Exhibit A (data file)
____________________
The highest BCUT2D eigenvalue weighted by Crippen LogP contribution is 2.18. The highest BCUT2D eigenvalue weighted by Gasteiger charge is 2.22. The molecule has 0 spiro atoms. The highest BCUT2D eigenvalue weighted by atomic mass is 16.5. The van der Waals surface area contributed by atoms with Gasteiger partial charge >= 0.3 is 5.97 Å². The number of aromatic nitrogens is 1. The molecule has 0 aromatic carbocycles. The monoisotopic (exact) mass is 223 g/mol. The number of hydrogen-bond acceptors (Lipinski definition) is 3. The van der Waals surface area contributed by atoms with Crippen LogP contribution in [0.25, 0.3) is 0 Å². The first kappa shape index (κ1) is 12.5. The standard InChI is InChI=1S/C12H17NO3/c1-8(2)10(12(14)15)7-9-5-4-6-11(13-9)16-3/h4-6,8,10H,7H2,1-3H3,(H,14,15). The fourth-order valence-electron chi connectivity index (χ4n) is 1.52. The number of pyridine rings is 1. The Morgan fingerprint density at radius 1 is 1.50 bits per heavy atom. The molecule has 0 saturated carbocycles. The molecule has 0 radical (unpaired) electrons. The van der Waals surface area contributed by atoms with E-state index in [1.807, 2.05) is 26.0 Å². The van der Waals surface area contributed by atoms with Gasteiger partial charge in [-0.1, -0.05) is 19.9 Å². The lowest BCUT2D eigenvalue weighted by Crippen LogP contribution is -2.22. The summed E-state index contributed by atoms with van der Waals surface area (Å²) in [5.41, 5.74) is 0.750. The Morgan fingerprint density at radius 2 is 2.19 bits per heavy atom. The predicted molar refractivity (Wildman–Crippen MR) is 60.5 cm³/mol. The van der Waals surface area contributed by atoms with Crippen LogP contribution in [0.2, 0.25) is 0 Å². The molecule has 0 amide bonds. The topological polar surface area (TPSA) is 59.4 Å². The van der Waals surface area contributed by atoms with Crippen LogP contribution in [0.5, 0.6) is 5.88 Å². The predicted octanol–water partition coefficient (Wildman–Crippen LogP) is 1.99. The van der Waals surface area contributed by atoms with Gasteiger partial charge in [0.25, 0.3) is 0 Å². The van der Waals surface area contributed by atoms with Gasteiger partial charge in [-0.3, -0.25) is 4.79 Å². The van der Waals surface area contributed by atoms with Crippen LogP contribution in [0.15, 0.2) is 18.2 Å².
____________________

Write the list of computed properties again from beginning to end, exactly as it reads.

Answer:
The highest BCUT2D eigenvalue weighted by Crippen LogP contribution is 2.18. The highest BCUT2D eigenvalue weighted by Gasteiger charge is 2.22. The molecule has 0 spiro atoms. The highest BCUT2D eigenvalue weighted by atomic mass is 16.5. The van der Waals surface area contributed by atoms with Gasteiger partial charge >= 0.3 is 5.97 Å². The number of aromatic nitrogens is 1. The molecule has 0 aromatic carbocycles. The monoisotopic (exact) mass is 223 g/mol. The number of hydrogen-bond acceptors (Lipinski definition) is 3. The van der Waals surface area contributed by atoms with Crippen LogP contribution in [0.25, 0.3) is 0 Å². The first kappa shape index (κ1) is 12.5. The standard InChI is InChI=1S/C12H17NO3/c1-8(2)10(12(14)15)7-9-5-4-6-11(13-9)16-3/h4-6,8,10H,7H2,1-3H3,(H,14,15). The fourth-order valence-electron chi connectivity index (χ4n) is 1.52. The number of pyridine rings is 1. The Morgan fingerprint density at radius 1 is 1.50 bits per heavy atom. The molecule has 0 saturated carbocycles. The molecule has 0 radical (unpaired) electrons. The van der Waals surface area contributed by atoms with E-state index in [1.807, 2.05) is 26.0 Å². The van der Waals surface area contributed by atoms with Gasteiger partial charge in [-0.1, -0.05) is 19.9 Å². The lowest BCUT2D eigenvalue weighted by Crippen LogP contribution is -2.22. The summed E-state index contributed by atoms with van der Waals surface area (Å²) in [5.41, 5.74) is 0.750. The Morgan fingerprint density at radius 2 is 2.19 bits per heavy atom. The predicted molar refractivity (Wildman–Crippen MR) is 60.5 cm³/mol. The van der Waals surface area contributed by atoms with Crippen LogP contribution in [0.2, 0.25) is 0 Å². The molecule has 0 amide bonds. The topological polar surface area (TPSA) is 59.4 Å². The van der Waals surface area contributed by atoms with Crippen LogP contribution in [0.5, 0.6) is 5.88 Å². The predicted octanol–water partition coefficient (Wildman–Crippen LogP) is 1.99. The van der Waals surface area contributed by atoms with Gasteiger partial charge in [0.25, 0.3) is 0 Å². The van der Waals surface area contributed by atoms with Gasteiger partial charge in [-0.3, -0.25) is 4.79 Å². The van der Waals surface area contributed by atoms with Crippen LogP contribution in [0.15, 0.2) is 18.2 Å².